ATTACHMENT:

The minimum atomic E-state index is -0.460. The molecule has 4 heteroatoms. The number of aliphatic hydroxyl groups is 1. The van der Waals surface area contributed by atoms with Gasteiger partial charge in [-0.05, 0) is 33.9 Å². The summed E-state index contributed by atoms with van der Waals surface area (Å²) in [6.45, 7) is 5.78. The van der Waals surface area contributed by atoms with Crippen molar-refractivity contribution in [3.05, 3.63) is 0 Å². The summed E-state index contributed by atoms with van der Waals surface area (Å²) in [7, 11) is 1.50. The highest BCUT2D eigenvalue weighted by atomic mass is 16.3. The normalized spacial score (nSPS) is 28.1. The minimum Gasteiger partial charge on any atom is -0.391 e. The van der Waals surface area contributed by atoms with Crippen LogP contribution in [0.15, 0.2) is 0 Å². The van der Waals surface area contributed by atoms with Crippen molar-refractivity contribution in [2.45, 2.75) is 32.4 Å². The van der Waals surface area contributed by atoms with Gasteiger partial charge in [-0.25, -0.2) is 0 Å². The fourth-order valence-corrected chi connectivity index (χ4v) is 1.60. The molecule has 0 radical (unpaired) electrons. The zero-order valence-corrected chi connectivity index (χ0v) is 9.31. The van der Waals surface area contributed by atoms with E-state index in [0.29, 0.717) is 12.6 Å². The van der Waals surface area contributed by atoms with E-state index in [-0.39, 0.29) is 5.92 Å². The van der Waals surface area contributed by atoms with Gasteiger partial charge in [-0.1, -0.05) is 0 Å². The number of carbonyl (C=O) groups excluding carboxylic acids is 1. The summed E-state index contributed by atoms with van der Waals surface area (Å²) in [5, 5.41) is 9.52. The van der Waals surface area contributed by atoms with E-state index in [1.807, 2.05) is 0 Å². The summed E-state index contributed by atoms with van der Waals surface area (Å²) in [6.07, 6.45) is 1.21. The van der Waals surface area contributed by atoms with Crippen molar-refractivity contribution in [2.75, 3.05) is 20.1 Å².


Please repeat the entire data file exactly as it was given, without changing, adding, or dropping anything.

The minimum atomic E-state index is -0.460. The molecule has 4 heteroatoms. The number of aliphatic hydroxyl groups is 1. The van der Waals surface area contributed by atoms with Gasteiger partial charge in [-0.05, 0) is 33.9 Å². The summed E-state index contributed by atoms with van der Waals surface area (Å²) in [6.45, 7) is 5.78. The van der Waals surface area contributed by atoms with Crippen molar-refractivity contribution in [3.05, 3.63) is 0 Å². The summed E-state index contributed by atoms with van der Waals surface area (Å²) in [7, 11) is 1.50. The highest BCUT2D eigenvalue weighted by atomic mass is 16.3. The normalized spacial score (nSPS) is 28.1. The minimum Gasteiger partial charge on any atom is -0.391 e. The van der Waals surface area contributed by atoms with Crippen LogP contribution in [0.15, 0.2) is 0 Å². The van der Waals surface area contributed by atoms with Crippen molar-refractivity contribution in [2.45, 2.75) is 32.4 Å². The van der Waals surface area contributed by atoms with Gasteiger partial charge in [-0.25, -0.2) is 0 Å². The fourth-order valence-corrected chi connectivity index (χ4v) is 1.60. The molecule has 0 radical (unpaired) electrons. The zero-order valence-corrected chi connectivity index (χ0v) is 9.31. The van der Waals surface area contributed by atoms with E-state index in [0.29, 0.717) is 12.6 Å². The van der Waals surface area contributed by atoms with E-state index in [-0.39, 0.29) is 5.92 Å². The van der Waals surface area contributed by atoms with Gasteiger partial charge in [-0.1, -0.05) is 0 Å². The number of carbonyl (C=O) groups excluding carboxylic acids is 1. The summed E-state index contributed by atoms with van der Waals surface area (Å²) in [5, 5.41) is 9.52. The van der Waals surface area contributed by atoms with E-state index in [1.807, 2.05) is 0 Å². The summed E-state index contributed by atoms with van der Waals surface area (Å²) in [6.07, 6.45) is 1.21. The van der Waals surface area contributed by atoms with Crippen molar-refractivity contribution in [2.75, 3.05) is 20.1 Å².